A filed federal court lawsuit stated that after arrival, Park experienced severe substance withdrawal but was denied attention and professional help. In fact, staff members instead opted to isolate Park in his cell. Park served time just short of five days before committing suicide in his cell; his death coincided with at least 13 more suicides since 2015. Reviews of the deaths all showed documentation of alerted screenings or additional mental health needs, yet the incarcerated were either assigned inaccurate services or none at all. Another lawsuit filed in 2018 described detainees being harshly disciplined with “cruel and unusual punishment.” 

While most allegations made against Santa Rita Jail remain to be fully investigated, the facility has gradually responded to meeting the priorities of incarcerated people and their needs, such as increasing time out of cells, hiring additional mental health and therapeutic staff, and advising frequent sanitation. The community of Alameda County continues to demand that the facility increase the number and validity of medical staff at the site and take extensive measures to prevent suicide or the distress experienced by incarcerated people.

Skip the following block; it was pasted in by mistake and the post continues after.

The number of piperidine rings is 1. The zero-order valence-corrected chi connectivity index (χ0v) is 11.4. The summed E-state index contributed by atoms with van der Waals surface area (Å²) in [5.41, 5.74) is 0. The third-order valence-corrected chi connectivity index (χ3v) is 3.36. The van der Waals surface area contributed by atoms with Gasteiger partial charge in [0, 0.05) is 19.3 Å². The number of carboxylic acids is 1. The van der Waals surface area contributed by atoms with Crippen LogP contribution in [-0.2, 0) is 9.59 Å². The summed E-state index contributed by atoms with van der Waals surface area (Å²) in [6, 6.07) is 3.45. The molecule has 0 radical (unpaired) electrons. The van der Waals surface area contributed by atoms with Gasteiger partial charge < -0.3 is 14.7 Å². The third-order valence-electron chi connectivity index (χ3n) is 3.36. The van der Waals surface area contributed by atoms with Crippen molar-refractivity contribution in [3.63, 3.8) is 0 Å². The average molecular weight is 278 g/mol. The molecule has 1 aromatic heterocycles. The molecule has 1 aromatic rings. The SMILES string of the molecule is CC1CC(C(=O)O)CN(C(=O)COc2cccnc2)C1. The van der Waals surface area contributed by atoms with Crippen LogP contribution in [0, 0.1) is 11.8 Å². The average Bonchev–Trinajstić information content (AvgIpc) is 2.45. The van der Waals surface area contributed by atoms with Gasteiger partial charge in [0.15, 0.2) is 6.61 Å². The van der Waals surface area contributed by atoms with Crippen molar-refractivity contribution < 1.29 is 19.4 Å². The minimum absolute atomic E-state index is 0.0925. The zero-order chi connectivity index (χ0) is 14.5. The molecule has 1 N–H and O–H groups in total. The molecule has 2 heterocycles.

Ceray Seaton is a student at the University of California, Berkeley, and a writer for the Vanguard’s Prison Reform Desk.

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1 Comment

  1. Drew Miller

    This was a really great article. I had the opportunity to visit the Santa Rita Jail recently, and it is crazy just how mismanaged the jail is. Currently there are over 3000 people housed in the jail, with about 89% of these inmates not convicted of any crime.

    Furthermore, we got to experience first-hand the harsh conditions that these inmates are going through; which is in its entirety a flagrant violation of ethics and human rights. These inmates were cramped in small cells, with about 4-6 people confined together at once. Workers at this jail are also not paid anything either; with the supposed “benefits” being that they are given a purpose to live. The medical attention for these inmates are also negligent at best. The officers we spoke to did not give us any concrete answer about the length of time it took for a medical request to go through; as well as any information on the length of inmates grievance processes.